The grand opening of Point Loma Nazarene University’s new campus, the Balboa Regional Center, which houses the newly launched Physician Assistant program and most of the graduate programs in the College of Health Sciences, will occur on Oct. 1 at 10 a.m.
Some of the graduate programs that will be offered there are: physician assistant education, kinesiology, athletic training and integrative wellness. According to Jeff Sullivan, dean of the college of health sciences, the new campus is a big move on PLNU’s behalf to get more into the health sciences world. This has been a slow process which the university has built up for the past five years. Sullivan said a new program that’s coming in fall 2023 is occupational therapy.
In regards to how this new campus and new physician assistant program can help current and future students, Sullivan said, “We’re providing health sciences education for these rapidly growing careers that we think will lead directly to really great jobs.”
According to Sullivan, students thinking about these different health science fields that require a graduate program should consider first if health or wellness is the way they want to serve others. They should know that these programs are very competitive because it’s a rewarding field and well paying. It’s important to get in touch with individual programs, Sullivan says, such as those offered at PLNU, in order to correctly match an individual with a specific program or career.
Kerry Fulcher, PLNU’s provost and chief academic officer, said that when certain graduate programs become popular or thrive, it allows the overall faculty expertise in a particular area to increase as PLNU gets more faculty into a program. An influx of faculty means more teachers to both undergraduate and graduate programs, which boosts the overall expertise and instruction that’s available for students.
Fulcher said that the new campus and graduate programs acts as a resource support for PLNU’s undergraduate programs. Students who are wanting to enroll in a physician assistant program may complete their undergraduate degree at PLNU because they might think they’ll have a better chance of getting accepted into PLNU’s physician assistant program. This is a similar situation to the new athletic training graduate program operating at the new campus.
“It’s creating pathways from our undergraduate programs into those graduate programs and that’s the advantage to some of these undergraduate programs which are linked to particular graduate programs,” Fulcher said.
In regards to how the new campus will increase job prospects for current and future students, Fulcher said that PLNU is hoping that the relationship they establish with the overall health sector in San Diego and through the College of Health Sciences will also open up job and internship opportunities for students who are in other majors.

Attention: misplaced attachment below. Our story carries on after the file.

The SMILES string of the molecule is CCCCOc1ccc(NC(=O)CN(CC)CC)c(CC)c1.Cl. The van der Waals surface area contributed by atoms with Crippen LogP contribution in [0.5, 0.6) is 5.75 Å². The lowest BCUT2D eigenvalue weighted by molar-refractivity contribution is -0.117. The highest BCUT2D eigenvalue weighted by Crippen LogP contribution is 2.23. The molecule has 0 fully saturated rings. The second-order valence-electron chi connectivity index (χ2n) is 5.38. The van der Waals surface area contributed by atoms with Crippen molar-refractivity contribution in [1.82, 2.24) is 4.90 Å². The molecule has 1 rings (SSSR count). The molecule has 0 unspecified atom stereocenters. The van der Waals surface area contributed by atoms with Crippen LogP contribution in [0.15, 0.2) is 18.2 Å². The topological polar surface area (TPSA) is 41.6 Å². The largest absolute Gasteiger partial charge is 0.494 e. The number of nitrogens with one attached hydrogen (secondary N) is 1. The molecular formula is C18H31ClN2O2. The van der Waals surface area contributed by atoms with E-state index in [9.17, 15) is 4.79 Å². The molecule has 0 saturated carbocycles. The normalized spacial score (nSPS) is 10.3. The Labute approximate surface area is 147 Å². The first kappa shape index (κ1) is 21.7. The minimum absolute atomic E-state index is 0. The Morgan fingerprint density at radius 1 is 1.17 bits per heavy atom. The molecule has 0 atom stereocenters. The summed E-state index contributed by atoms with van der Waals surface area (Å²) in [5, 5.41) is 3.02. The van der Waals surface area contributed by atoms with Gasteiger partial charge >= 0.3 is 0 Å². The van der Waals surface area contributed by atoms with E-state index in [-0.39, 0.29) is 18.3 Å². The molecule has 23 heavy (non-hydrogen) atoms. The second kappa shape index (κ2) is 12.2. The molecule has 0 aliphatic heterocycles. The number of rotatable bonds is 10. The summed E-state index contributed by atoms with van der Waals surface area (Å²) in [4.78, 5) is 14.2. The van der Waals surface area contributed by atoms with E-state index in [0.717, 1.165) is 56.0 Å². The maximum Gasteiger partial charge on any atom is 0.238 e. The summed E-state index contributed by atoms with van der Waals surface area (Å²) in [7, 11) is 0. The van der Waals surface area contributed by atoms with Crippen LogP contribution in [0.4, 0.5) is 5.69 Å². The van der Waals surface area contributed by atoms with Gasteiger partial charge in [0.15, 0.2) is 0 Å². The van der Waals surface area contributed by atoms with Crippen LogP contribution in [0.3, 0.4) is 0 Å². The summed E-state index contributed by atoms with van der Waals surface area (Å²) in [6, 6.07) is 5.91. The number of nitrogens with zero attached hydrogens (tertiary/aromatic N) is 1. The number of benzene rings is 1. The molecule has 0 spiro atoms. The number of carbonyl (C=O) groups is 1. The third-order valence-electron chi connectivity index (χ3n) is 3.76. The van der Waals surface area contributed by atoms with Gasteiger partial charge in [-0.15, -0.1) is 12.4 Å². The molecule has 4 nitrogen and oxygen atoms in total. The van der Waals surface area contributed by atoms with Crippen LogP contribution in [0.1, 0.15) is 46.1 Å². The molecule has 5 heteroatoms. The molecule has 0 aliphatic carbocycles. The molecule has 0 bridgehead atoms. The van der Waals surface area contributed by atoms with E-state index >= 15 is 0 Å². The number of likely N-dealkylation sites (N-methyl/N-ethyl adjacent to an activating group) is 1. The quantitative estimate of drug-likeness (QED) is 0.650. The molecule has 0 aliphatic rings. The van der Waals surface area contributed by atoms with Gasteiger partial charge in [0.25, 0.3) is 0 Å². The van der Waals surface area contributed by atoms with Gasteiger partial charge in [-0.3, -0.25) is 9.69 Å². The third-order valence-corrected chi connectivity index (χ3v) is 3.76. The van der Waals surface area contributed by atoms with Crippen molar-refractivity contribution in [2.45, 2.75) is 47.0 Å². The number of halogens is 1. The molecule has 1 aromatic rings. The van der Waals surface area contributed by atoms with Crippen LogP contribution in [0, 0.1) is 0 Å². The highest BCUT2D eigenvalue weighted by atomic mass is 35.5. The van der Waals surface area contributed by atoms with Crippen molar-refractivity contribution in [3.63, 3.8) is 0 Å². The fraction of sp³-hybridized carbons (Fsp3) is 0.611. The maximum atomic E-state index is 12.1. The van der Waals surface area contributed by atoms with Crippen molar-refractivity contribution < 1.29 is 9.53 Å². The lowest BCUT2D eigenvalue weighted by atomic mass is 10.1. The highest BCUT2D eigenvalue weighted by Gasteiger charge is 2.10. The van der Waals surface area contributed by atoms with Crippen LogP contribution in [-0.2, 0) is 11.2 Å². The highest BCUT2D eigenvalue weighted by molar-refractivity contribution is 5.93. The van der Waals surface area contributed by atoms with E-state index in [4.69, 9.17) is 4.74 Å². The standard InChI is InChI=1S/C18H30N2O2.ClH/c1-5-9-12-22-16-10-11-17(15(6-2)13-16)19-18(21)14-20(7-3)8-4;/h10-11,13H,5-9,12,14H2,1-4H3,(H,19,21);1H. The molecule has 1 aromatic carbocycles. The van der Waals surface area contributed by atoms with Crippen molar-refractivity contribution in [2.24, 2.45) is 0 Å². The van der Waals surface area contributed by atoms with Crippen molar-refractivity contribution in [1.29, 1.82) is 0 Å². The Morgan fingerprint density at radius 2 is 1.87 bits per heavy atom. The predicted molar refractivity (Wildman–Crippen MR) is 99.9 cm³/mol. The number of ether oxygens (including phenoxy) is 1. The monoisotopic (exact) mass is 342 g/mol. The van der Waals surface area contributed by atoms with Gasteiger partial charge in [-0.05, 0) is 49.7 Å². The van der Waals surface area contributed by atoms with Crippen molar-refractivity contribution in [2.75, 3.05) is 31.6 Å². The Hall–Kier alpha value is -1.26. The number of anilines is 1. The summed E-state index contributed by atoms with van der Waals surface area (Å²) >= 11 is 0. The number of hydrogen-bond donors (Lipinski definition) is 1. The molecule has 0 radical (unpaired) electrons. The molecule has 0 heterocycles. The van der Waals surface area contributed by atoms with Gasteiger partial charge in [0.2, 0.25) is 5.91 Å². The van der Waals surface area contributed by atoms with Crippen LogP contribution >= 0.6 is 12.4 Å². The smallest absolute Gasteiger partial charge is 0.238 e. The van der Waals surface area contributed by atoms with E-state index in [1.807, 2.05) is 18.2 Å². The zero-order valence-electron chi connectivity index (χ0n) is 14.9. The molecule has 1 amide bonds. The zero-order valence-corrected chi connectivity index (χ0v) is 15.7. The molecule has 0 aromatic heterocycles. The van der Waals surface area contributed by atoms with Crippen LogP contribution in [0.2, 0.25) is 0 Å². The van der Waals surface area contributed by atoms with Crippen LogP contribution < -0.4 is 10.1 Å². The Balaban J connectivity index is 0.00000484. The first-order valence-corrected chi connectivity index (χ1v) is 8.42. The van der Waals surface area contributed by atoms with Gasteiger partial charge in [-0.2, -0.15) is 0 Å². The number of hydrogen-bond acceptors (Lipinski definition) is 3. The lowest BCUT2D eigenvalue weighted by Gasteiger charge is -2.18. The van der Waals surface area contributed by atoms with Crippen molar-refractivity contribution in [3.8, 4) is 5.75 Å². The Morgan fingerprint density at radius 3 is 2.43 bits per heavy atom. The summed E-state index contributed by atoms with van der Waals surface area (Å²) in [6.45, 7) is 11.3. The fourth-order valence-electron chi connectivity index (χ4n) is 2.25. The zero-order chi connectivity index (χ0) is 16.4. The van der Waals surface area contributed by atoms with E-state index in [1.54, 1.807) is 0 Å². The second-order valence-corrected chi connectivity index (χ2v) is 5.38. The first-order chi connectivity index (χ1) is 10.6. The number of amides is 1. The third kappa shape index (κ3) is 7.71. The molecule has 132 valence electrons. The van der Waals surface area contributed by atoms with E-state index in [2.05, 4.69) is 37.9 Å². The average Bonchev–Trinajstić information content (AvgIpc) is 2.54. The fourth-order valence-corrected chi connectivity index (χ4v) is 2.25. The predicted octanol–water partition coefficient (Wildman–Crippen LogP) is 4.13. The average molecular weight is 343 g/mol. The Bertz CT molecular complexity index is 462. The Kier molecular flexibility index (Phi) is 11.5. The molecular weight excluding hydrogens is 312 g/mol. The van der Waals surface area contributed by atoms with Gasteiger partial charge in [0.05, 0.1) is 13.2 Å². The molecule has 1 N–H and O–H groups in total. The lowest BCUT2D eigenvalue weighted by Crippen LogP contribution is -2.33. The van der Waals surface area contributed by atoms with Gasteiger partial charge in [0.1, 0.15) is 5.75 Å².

PLNU is attempting to connect graduates to the different industry sectors of San Diego by creating partnerships that will help both the majors who have a straight line into a particular sector and the majors who might not have such a straight pathway.
According to Dana Sayre-Stanhope, professor and chair of PLNU’s physician assistant program, choosing the health sciences as a career is central to the expression of one’s Christian faith due to the call of service these workers display. Sayre-Stanhope said 118,000 health care workers have died of COVID-19 since the pandemic began in 2020.
“They were willing to use their skills to care for others when doing so jeopardized their own health and that of their families. Yet persisted by going where they were needed and caring for those in need, caring for themselves as best they could but ultimately placing their service to others ahead of themselves,” Sayre-Stanhope said.
Not all of those choosing health care careers will be front-line providers but all of them will contribute their knowledge, skills and abilities to the service of others.
The Bureau of Labor Statistics currently lists the physician assistant profession as one of the fastest growing fields with approximately 12,200 positions opening every year. PLNU has an active pre-physician assistant program that ensures applicants from PLNU are prepared for acceptance into any U.S. physician assistant program and, in particular, their program in the College of Health Sciences.
Grayson Kelle, a PLNU senior applied health science major, said PLNU’s physician assistant graduate program is his first choice of graduate programs. Kelle said he chose this major after doing some research about the medical field.
“I always wanted to be a doctor, but after reading up on their experiences I ended up choosing the PA route. PA’s are better for me because I really want to have time for family and I didn’t want to go to 7+ years of medical school,” Kelle said.
Kelle said as a physician assistant he can practice high level medicine and have a flexible schedule.
Additionally, Sayre-Stanhope said along with Dr. Brandon Sawyer and the chairs of chemistry, Dr. Rouffet and Biology, Dr. Page, are launching a Physician Assistant Scholars program. Sayre-Stanhope said this program will provide an avenue for PLNU freshman in certain majors who meet the criterion to embark on a well-defined curriculum that, when complete, will guarantee admission to PLNU’s physician assistant program. Freshman students interested in this program must apply before Dec. 1.
By: Ashlee Owings